Sensor that monitors power
Scientists from the Tufts Research University (USA) invented
The device includes three layers: The central layer of the sensor reacts to salt, glucose, alcohol and other substances, and the two adjacent ones serve as antennas. Data is transmitted to external devices, for example, to the sensor carrier’s smartphone, nutritionist, attending physician, or relatives caring for an elderly person. Scientists continue to work and promise that the sensor will soon be able to recognize a large number of food ingredients and substances, and even understand how a person feels.
Photo: SilkLab, Tufts University
Application that allows Alzheimer's patients to recognize their relatives
Timeless app came up with a 14 year oldprogrammer Emma Young from New York - it all started with feelings about a grandmother who did not recognize her relatives. The girl is helped by the company Kairos, which produces computer programs for facial recognition. The application will constantly remind about the social circle - there is a ribbon with photos and names of family members and friends. If an elderly person is unable to recognize someone, then he can take a picture of this person, and the application will recognize his face and find it in the database.
The program is easy to use and cancontrolled by third-party devices or relatives or carers. It has a system of reminders of affairs and meetings, a section “I” with information about the owner of the phone, a convenient list of contacts with photos and other useful things. The application is still being developed, and Emma is currently raising money for it on the Indiegogo website, where anyone can help the girl.
Smart eye contact lenses
Belgian digital technology center imec has createdintellectual contact lenses for the treatment of eye diseases. They are equipped with built-in microchip, LED and antenna, and also know how to diagnose and inject drugs into the eye.
Smart contact lenses. Photo: IMEC
Analogs of similar lenses are being developed by others.companies, but these are characterized by a soft and flexible hydrogel-based lens and are well oxygen-permeable. The lens can transmit information about diseases through NFC-communication - technology, through which they pay with a smartphone. Prototypes are intended for vision correction in presbyopia (age-related hyperopia - difficulties in focusing eyesight at close range - “High-tech”) and several other disorders, but the invention has great promise.
Voice Assistant for Doctors
Intellectual voice assistant Sukireduces the time that the doctor spends filling out the hospital card, and frees it for more important cases - treating patients. According to studies, doctors spend an average of two times more time filling out electronic cards than communicating with patients.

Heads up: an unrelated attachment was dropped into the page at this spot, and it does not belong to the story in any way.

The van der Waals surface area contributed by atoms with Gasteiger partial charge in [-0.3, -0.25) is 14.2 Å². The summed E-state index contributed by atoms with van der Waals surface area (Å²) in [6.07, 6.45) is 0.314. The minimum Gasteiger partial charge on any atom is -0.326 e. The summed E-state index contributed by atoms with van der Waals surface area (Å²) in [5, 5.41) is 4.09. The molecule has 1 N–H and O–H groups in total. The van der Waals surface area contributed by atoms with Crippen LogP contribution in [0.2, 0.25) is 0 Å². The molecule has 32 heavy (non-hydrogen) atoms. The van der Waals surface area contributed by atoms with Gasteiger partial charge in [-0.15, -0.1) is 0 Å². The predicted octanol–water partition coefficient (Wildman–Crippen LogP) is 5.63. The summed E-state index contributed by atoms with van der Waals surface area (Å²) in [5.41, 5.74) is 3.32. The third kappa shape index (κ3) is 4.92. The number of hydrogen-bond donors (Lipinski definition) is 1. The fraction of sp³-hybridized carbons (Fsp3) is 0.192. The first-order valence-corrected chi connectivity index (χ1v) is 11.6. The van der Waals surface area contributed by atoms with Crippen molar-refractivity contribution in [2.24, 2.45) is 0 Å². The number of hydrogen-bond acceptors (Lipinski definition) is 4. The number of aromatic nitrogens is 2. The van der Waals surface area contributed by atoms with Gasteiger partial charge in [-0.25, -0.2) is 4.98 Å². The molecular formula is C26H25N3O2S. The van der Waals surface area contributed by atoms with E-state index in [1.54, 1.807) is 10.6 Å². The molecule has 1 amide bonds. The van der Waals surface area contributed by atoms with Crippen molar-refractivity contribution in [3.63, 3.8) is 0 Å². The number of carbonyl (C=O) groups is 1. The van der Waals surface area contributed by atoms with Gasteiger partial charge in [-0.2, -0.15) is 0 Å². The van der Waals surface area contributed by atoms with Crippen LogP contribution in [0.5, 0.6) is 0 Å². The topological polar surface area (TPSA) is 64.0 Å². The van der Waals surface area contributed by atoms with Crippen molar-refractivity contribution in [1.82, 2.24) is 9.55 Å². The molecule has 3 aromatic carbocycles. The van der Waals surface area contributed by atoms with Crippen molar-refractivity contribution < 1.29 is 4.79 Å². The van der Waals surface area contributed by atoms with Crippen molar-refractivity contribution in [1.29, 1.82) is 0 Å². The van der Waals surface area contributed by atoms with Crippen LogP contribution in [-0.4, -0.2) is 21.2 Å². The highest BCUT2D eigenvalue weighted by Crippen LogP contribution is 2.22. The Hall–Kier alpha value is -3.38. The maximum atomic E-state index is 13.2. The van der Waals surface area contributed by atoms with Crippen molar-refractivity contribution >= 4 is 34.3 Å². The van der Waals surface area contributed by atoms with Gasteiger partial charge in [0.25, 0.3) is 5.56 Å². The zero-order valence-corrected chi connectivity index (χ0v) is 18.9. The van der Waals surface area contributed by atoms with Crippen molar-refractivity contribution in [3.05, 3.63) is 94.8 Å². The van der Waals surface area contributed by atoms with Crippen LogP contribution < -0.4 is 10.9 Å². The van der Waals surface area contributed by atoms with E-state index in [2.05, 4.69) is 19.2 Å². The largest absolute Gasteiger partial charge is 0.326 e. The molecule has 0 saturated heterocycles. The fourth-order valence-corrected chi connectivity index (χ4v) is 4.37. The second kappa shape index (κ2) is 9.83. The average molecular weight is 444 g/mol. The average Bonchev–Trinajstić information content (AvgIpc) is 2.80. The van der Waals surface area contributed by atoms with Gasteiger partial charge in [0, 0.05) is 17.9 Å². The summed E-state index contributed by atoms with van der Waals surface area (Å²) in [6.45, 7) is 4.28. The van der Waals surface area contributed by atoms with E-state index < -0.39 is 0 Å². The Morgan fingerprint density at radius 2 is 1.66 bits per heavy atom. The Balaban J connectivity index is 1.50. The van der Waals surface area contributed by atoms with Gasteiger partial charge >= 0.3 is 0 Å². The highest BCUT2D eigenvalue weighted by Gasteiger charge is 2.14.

Assistant trained to understand human speechand medical terms, and it is enough for the doctor to tell about the symptoms of the disease and the diagnosis of the patient, so that Suki himself filled out his card. In this case, the doctor can use a cell phone while on the road or at lunch. The health workers, who were the first to use the software application, say that they began to spend 70% less time "on writing."
Artificial Intelligence in Oncology Diagnostics
Oncological diseases are one of the areas of medicine where wrong diagnoses are most often made. As for, for example, skin tumors, half of the medical opinions on them are erroneous.
It turned out that AI is more effective in stagingdiagnoses than people. Based on the deep learning algorithm, Google specialists have developed the Lymph Node Assistant, or LYNA software. It can find breast cancer metastases on slides with greater accuracy than the doctor. Tests have shown that LYNA detects them in 99% of cases, including almost imperceptible metastases in the lymph nodes that a person can easily miss.
The same impressive results were obtained.with similar studies in the field of skin cancer, when the AI-based system diagnosed photographs better than a group of experienced doctors - 95% against 90. It turns out that access to accurate diagnosis of diseases using artificial intelligence can be obtained even with a smartphone, regardless of where in the world you live. And this is great news for both telemedicine and the world at large.
The development of computing power andAI algorithms and neural networks have already made a breakthrough in medicine, but sensors, machine learning, facial recognition and medical assistants will become trends that will bring telemedicine to a new level, providing quality medical care even at a distance and without the direct personal presence of a doctor.